Grade inflation in Slovenia
Darko Zupanc and Matevž Bren

Summary:  Grade inflation is defined as an upward shift of average school grades over an extended period of time without a corresponding increase in student achievement. This issue was pointed out years ago when experts in the U.S. became aware of the year–to-year rise in the grade point average (GPA) and also when a similar situation occurred with the internal grading of various subjects of general Matura in Slovenia. This article shows differences (academic years 87/88 and 05/06) in the distribution of overall achievement in primary schools in Slovenia and in high graded internal parts of the general Matura exams over time (1995 to 2008). The study confirms the prognosis given nine years ago that predicted a yearly increase in internal grades in the school-based parts of the Matura exams (i.e., oral exam, laboratory work, coursework, etc.); these are now approaching a 90% average, and in some subjects even exceed that percentage. The study analyzes the internal grades of subject groups with the same proportion (20%, 25%, 30%, and 40%) of the internal part of the exam. Internal grades are higher in groups with a higher proportion of the internal exam; the fastest growing internal grade average is in the group with 30% of internal proportion. The second highest slope of increase is in the groups with 40% and 25% of the internal part, where the group with the 40% proportion of school-based part starts much higher in the beginning year (2000). The minimum annual growth has been recorded in the group with the lowest, i.e. 20%, internal part. All upward trends are statistically significant. Grade inflation, meaning that higher grades do not derive from a corresponding increase in student achievement, is confirmed by correlation research between the internal and the external part of the Matura exams (correlations are relatively low), and by the Matura Subject Commission’s trial, where teachers’ and external examiners’ grades regarding the same objectives were compared.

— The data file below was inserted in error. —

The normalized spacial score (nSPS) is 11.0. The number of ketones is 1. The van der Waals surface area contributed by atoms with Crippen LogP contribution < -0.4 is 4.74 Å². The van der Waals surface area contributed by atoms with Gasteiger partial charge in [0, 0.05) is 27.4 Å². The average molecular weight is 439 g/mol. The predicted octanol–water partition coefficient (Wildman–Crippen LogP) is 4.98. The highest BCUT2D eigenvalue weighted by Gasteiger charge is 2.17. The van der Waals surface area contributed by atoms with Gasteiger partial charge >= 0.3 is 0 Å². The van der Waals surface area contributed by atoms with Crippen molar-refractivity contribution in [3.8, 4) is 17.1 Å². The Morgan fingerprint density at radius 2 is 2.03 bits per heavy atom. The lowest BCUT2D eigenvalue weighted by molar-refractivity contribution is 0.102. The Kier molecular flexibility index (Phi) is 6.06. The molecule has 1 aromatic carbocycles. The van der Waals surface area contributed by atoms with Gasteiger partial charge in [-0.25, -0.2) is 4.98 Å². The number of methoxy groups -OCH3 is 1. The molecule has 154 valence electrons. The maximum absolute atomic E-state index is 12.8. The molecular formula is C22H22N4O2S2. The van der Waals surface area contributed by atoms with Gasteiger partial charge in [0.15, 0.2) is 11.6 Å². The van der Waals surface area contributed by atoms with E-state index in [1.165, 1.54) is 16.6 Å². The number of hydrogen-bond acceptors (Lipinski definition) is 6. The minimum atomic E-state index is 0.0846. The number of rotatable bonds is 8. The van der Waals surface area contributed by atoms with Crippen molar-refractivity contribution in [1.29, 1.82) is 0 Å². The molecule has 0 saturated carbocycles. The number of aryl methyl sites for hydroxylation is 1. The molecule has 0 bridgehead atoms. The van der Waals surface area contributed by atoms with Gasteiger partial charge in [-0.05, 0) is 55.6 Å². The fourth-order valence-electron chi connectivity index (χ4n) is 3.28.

* Full text article is only available in Slovenian language.
Journal of Contemporary Educational Studies is
published with support of Slovenian Research Agency.